Speed of payment settlement is a critical concern for the majority of commercial clients. However, successfully navigating compliance and foreign exchange fees are also among top priorities. Understandably, lower payment processing fees are often a pressing concern when choosing between payment methods. Yet the complexity of engaging with international payment protocols frequently justifies the somewhat costly process of partnering with a dedicated payment service provider.


If you needed proof that B2B payment processing is lagging behind P2P and B2C, this is it: eChecks are the primary payment method cited by B2B companies' accounts receivable in the US. A major motivating factor is the lower cost of processing eChecks compared with traditional card payments. As eChecks use the ACH system, there aren't any interchange, authentication or tokenization fees. However, they are not a perfect solution as the batching process inevitably delays settlement.

Many B2B organizations are using eChecks simply due to legacy payment infrastructure reasons, rather than it being their ideal solution.

ACH/bank transfer

ACH stands for Automated Clearing House, a US network that facilitates the electronic transfer of funds between bank accounts using a routing number. Some financial institutions don’t even charge for ACH, making it very cost-effective. Even though this type of direct bank transfer is used slightly more often than eChecks, it's the preferred payment method of AR teams at one in five US B2B companies.

Depending on your firm's exact security protocols, A2A (account-to-account) transfer may be unsuitable due to differing fraud detection capability compared with other methods. Although there can be support for payment disputes with ACH payments, it's not the same as disputing a credit card charge. You should take care to weigh up the challenges of disputing payments on ACH versus credit card purchases, as it could represent a business risk later down the line.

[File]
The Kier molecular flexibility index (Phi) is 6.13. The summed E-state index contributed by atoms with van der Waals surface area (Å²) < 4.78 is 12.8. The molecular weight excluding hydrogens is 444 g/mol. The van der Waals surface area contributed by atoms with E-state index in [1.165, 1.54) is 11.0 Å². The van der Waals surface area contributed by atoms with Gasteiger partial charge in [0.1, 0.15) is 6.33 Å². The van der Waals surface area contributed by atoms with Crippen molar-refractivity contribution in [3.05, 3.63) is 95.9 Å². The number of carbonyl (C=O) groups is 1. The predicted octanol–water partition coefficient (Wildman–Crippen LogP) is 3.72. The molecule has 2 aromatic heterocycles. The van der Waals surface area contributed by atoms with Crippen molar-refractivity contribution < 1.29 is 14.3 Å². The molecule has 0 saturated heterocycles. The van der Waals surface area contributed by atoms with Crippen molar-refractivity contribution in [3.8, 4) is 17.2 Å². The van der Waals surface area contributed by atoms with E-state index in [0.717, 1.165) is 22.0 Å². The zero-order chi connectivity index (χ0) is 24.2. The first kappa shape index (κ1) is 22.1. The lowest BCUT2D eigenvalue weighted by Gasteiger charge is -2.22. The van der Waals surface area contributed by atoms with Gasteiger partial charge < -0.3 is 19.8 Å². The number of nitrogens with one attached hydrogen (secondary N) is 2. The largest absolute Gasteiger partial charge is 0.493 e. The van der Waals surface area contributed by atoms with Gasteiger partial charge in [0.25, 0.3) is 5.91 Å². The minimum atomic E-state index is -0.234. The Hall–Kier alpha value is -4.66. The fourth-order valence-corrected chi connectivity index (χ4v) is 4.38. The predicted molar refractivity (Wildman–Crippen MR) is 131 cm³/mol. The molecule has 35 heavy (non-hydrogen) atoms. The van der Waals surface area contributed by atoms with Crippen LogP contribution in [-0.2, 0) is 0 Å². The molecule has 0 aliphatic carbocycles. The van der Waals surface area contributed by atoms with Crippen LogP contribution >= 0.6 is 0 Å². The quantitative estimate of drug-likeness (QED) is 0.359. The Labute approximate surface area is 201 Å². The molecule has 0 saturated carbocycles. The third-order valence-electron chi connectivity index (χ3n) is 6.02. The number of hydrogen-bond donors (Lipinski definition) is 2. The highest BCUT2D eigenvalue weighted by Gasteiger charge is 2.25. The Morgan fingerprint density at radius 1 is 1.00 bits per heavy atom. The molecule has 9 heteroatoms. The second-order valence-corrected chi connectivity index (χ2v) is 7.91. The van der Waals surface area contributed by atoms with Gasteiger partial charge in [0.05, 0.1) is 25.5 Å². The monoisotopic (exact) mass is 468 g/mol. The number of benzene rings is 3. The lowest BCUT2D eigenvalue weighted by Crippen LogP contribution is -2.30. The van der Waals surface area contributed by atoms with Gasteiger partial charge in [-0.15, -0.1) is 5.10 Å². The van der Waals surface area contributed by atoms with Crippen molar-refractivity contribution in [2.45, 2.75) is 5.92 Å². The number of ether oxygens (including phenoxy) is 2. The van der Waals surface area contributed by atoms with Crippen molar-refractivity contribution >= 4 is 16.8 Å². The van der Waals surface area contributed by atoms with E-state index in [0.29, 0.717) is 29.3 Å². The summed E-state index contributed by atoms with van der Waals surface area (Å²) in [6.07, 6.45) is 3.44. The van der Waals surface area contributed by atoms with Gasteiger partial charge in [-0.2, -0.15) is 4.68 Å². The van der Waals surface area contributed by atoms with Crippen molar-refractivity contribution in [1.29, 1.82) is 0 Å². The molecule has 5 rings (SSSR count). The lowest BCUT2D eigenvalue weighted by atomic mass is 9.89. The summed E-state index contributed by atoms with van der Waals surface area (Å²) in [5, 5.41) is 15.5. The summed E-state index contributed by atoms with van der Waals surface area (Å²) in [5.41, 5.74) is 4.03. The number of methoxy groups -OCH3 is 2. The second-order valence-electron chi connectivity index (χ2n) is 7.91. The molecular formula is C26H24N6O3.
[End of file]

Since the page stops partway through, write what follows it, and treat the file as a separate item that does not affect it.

Credit or debit cards

Cards are a quick, convenient, and relatively secure way to make B2B payments. It's likely due to these factors they're a very close second to direct-to-account transfer methods. As card payments are often faster than A2A methods such as ACH, they're a valuable way to improve cash flow.

That said, cards can incur processing fees of up to 4% - much higher than the aforementioned A2A methods. That said, some providers offer B2B-specific credit cards with more attractive rates and rewards, offering a better deal to businesses with very high spend. Additionally, credit cards may have daily limits, and may therefore fail to facilitate high value transactions. For that reason it's crucial to weigh up the payment terms of any business cards you're considering.

Payment providers

As experts in cross-border payments, PSPs streamline the payments process for merchants by providing the infrastructure and support they need to accept all manner of B2B payments. This means the merchant doesn’t need to go through the hassle of establishing relationships with third parties such as schemes, issuers, and regulatory bodies.

This brings some key benefits, including:

  • Compliance - as they’re compliant with security standards such as PCI DSS and Strong Customer Authentication, PSPs make compliance easy with both local and international payment regulations, which reduces the risk of fines and other penalties.
  • Scalability - as they can handle a high volume of transactions and allow you to accept multiple payment methods in different regions, PSPs are highly scalable.
  • Robust security - A PSP such as Checkout.com uses secure payment processing technology with a built-in fraud detection engine to protect sensitive financial information and reduce the risk of payment fraud and data breaches.
  • Global reach - online payment processing solution gives merchants considerable global reach. For example, Checkout.com gives you access to every major market, as well as more than 150 currencies and local payment methods.
  • Value-added services - PSPs offer plenty of additional products and services including payments analytics, payment strategy consultation, transaction failure insights, and foreign exchange rates per transaction.

Wire transfer

Wire transfers allow for quick and secure transactions between financial institutions (whether domestic or international). You can do either a cash transfer, where the recipient can collect the funds from a cash office or a digital transfer, where funds are sent electronically. Because of their speed and convenience, wire transfers are often used for high value or time-sensitive payments.